This video is called Bottlenose Dolphins.
From Wildlife Extra:
Dolphins are among east Lothian sun-seekers
July 2013. Local families and visitors haven’t been the only ones enjoying the seaside sunshine at the coastal town of North Berwick at the weekend. Local resident Peter Dollive set sail on a lunchtime seabird cruise from the award winning Scottish Seabird Centre to see the many seabirds that make the Firth of Forth their home at this time of year, and spotted a pod of dolphins just off the Bass Rock.
Peter, a member of the Scottish Seabird Centre, said : ‘I was having had a wonderful time on the Seabird catamaran around the Bass Rock using my new camera system. The icing on the cake was to see the dolphins so close-up, especially I was unaware you could see them off North Berwick. When the captain spotted them and slowed down, I just aimed and fired hoping to get at least one shot. It was fantastic to be so close and see then moving so gracefully through the water – and capture them on film as well – a real thrill!’
Moray Firth dolphins
Erich Hoyt, Research Fellow with the Whale and Dolphin Conservation, and author of the new book ‘Weird Sea Creatures‘, said: “Bottlenose dolphins swim into the Firth of Forth from time to time. The dolphins seen on Sunday near the Bass Rock are most probably part of the northeast Scotland population of about 130 animals that spend most of their time in and around the Moray Firth. Over the past decade, their appearances in the Firth of Forth have often occurred during a spot of very warm weather. Also, when they have come to this area, they will often stay in the area for a few days. One of the best lookouts is from the Scottish Seabird Centre, but it will be worth keeping an eye out on both the south and north shores of the Forth over the next few days.’
Eric was able to identify a number of dolphins in the group based on previous studies. He explained: ‘There were at least six different bottlenose dolphins in this group, consisting mostly of mothers and older calves. One is Runny Paint, a well-known dolphin from northeast Scotland, last seen and photographed at Milsey Bay, North Berwick in early November 2008. She’s a distinctive mature female dolphin with white skin lesions on her dorsal fin. She was accompanied by at least five travelling companions, including what looks like her nine-year-old calf Paint Splotch. Others in the group appear to be Chips who was last seen with a newborn calf in 2010, Pilot, an older female first seen in the Moray Firth in 1990, and Pizza, first seen in the same area in 1991.’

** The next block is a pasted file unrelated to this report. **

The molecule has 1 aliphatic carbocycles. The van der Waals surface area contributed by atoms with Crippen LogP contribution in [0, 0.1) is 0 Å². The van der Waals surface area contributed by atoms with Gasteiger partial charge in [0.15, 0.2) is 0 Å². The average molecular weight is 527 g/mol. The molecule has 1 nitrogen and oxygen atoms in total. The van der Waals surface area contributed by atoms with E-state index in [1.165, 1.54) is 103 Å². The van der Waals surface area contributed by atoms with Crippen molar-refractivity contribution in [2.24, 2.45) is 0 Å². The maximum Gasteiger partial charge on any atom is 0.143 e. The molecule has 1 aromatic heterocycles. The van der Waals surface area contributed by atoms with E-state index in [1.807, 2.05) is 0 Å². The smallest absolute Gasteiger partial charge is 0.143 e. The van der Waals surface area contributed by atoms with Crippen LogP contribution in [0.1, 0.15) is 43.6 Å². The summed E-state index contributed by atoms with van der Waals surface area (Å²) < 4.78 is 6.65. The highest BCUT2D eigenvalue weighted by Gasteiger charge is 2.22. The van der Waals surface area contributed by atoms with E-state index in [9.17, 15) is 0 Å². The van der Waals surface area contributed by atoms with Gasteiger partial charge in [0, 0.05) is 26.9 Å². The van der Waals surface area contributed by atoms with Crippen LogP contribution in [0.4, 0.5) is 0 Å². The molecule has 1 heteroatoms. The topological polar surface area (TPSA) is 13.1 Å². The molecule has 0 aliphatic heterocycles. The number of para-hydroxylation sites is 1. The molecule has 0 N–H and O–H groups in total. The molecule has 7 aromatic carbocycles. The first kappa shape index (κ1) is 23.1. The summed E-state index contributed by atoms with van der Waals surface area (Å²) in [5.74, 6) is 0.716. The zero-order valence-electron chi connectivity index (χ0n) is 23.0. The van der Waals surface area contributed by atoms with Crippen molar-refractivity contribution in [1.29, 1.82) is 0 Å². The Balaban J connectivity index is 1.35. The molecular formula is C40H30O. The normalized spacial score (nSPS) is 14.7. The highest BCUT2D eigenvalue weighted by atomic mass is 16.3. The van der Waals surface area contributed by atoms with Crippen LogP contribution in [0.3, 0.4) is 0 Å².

Scottish Seabird Centre Chief Executive Tom Brock added: ‘July is one of the best months to spot thousands of seabirds including puffins and gannets nesting on the Forth islands, but the latest sighting of dolphins by Peter demonstrates that there is other amazing wildlife to see as well. In addition to our live interactive cameras we’ve just installed some brand new powerful telescopes in our Discovery Centre so that visitors can scan the horizon and see incredible wildlife close up. Hopefully we will see Runny Paint, Paint Splosh, Pilot, Pizza and Chips again very soon!’
Any further sightings of dolphins in the area should be reported to the Scottish Seabird Centre in North Berwick on 01620 890202.
A population of around 130 bottlenose dolphins lives in Scotland’s Moray Firth. This small, isolated group is extremely vulnerable. In recognition of their special status and vulnerability, part of the Moray Firth was designated a Special Area of Conservation (SAC) for bottlenose dolphins in 2005, one of only two such protected areas in the UK. When first considered for protection, most sightings of this dolphin population were within the SAC.
The SAC now only covers a percentage of the area the dolphins make their home. While some of the dolphins seem to spend their time within the SAC, others range along the coast of the Moray Firth to Aberdeen, Tay, the Firth of Forth and likely beyond.
The Scottish Seabird Centre is a community-based independent charity, committed to increasing the awareness, appreciation and care of the natural environment. It contributes over £2million annually to the local economy and supports over 70 jobs.
Common dolphin pod spotted off Cornish coast: here.
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